SALT LAKE CITY — How can Utah residents know if they’re overwatering their lawns?
“Flip a coin,” says BYU Civil and Construction Engineering professor Rob Sowby, whose recent study suggests nearly half of Utahns are using too much water in an effort to keep their grass healthy.
Using aerial photographs depicting lawns in two Utah County cities, then cross-referencing the data with secondary water bills from thousands of anonymous customers, Sowby’s paper points to widespread overuse in the Beehive State.
“The gut reaction is, more water equals more green. But there’s a curve, there’s an optimal point. And as you put more water on, that’s all you’re doing, you’re not making it any healthier,” Sowby told the Deseret News.
The overuse is problematic on two fronts — first, the West is battling a historically bad drought. Water districts are enforcing unprecedented water cuts while the Great Salt Lake and two of the nation’s largest reservoirs, Lake Mead and Lake Powell, are at all-time lows. Water hawks across the region are warning residents that now is not the time to be using too much water on nonessential landscapes, like a lawn.
Second, too much water will harm grass.
“Yes, you put more water on and it gets healthier, but then it peaks out. And as you put more water on, that’s all you’re doing — you’re just wasting water. It doesn’t get any healthier,” Sowby says.
An abundance of weeds like crabgrass or thatch, fungal growth like mushrooms, standing water or runoff after irrigation, yellowing and eventually dying patches of grass are all signs of overwatering.
“When your lawn starts to turn yellow or brown, that may be misinterpreted as underwatering. That’s where it gets tricky, because you may not know the difference,” he said.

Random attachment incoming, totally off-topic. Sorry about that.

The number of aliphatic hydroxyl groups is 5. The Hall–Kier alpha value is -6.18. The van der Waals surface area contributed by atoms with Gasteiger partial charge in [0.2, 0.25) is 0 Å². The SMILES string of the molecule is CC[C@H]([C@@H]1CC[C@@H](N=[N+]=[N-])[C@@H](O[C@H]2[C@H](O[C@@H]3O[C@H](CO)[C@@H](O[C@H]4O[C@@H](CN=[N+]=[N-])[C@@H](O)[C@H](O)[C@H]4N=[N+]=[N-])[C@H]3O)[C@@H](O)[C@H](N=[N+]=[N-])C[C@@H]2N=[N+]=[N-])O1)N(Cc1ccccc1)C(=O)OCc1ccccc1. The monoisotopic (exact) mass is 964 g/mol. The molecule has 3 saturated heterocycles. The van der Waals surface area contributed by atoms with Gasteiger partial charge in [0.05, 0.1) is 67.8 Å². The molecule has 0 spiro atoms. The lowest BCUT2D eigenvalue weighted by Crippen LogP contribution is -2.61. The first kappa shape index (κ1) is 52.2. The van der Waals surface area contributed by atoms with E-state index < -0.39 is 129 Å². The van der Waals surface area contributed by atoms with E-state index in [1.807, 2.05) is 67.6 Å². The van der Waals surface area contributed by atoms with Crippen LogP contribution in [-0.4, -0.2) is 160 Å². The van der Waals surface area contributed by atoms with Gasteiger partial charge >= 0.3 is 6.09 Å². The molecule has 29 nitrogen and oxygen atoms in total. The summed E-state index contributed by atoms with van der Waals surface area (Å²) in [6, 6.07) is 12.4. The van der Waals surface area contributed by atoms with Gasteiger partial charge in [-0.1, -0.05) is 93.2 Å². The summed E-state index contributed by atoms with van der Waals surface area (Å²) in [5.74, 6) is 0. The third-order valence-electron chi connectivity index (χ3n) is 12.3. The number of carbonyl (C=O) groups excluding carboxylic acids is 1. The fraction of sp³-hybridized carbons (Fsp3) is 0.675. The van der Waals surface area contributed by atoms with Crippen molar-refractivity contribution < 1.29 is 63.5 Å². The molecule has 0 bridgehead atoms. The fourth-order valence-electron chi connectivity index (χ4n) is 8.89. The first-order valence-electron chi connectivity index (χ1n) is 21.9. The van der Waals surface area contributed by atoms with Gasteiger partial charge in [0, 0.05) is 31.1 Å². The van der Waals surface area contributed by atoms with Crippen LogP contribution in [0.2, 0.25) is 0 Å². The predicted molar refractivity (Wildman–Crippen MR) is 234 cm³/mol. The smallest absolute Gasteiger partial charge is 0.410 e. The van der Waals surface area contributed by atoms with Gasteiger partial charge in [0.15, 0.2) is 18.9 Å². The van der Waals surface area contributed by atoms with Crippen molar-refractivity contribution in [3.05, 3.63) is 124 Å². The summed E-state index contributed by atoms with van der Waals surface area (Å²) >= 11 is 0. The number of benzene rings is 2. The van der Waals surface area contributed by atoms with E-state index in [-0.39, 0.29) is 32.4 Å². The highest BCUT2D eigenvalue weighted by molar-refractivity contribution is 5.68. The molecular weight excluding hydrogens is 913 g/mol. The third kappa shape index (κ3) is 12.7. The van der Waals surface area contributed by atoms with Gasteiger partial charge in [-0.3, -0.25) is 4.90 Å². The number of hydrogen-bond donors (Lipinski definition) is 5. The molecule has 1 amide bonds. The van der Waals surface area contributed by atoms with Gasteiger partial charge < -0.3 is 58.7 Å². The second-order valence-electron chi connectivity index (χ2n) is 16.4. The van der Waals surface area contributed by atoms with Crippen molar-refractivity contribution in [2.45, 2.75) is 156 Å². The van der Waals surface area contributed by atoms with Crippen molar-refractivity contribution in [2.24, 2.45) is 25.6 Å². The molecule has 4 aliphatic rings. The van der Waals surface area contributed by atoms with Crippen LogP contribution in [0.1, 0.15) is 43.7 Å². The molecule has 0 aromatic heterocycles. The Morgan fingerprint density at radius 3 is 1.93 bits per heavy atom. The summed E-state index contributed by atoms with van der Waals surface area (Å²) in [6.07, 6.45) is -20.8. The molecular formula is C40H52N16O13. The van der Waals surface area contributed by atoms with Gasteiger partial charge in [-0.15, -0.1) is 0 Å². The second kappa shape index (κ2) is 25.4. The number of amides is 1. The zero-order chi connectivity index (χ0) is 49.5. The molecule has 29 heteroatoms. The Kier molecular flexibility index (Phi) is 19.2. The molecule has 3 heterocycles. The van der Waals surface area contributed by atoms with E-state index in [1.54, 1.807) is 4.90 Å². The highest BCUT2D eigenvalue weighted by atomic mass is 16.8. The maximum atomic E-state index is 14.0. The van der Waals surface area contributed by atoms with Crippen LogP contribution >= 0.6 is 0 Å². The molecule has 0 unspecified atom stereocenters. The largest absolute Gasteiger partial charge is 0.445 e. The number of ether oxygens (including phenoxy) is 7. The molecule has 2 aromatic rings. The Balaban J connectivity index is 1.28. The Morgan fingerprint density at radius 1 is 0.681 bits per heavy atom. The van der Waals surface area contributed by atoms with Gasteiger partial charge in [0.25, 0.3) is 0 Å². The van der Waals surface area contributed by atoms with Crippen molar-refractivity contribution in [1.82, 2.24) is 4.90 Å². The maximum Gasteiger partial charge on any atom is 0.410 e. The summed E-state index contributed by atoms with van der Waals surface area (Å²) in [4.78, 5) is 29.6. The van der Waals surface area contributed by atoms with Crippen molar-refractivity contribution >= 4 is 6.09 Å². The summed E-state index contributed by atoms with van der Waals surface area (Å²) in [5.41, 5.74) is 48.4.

And perhaps the most simple indication of overuse is your water bill, Sowby says — “If you’re paying a lot for your water, you’re probably watering too much.”
Most of the residents who watered too much, Sowby found, have unhealthy lawns.
Sowby, and other water experts, have a few suggestions on how to right the ship if a lawn has been overwatered.
“It doesn’t have to be a sacrifice,” he said about water conservation, pointing to smart irrigation controllers which can automatically adjust irrigation depending on weather conditions and sometimes soil health.
The Utah Division of Water Resources also publishes a weekly lawn watering guide — for instance, for the week of May 27 through June 2, the division recommends no irrigation for almost all counties along the Wasatch Front and northern Utah.
At least 60% of residential water use is for outdoor irrigation, and the division says eliminating one watering can save nearly 3,000 gallons for the average Utah yard.
Looking at how much water a lawn gets from rain compared to how much a sprinkler system provides is another way to scale back use.
And just because we’re in a drought, Sowby says, that doesn’t mean green spaces should go away.
“We need places to recreate, to have activities and to beautify our communities. And that’s why we need to efficiently irrigate. We just need to optimize them, and also reconsider how we landscape in the future,” he said.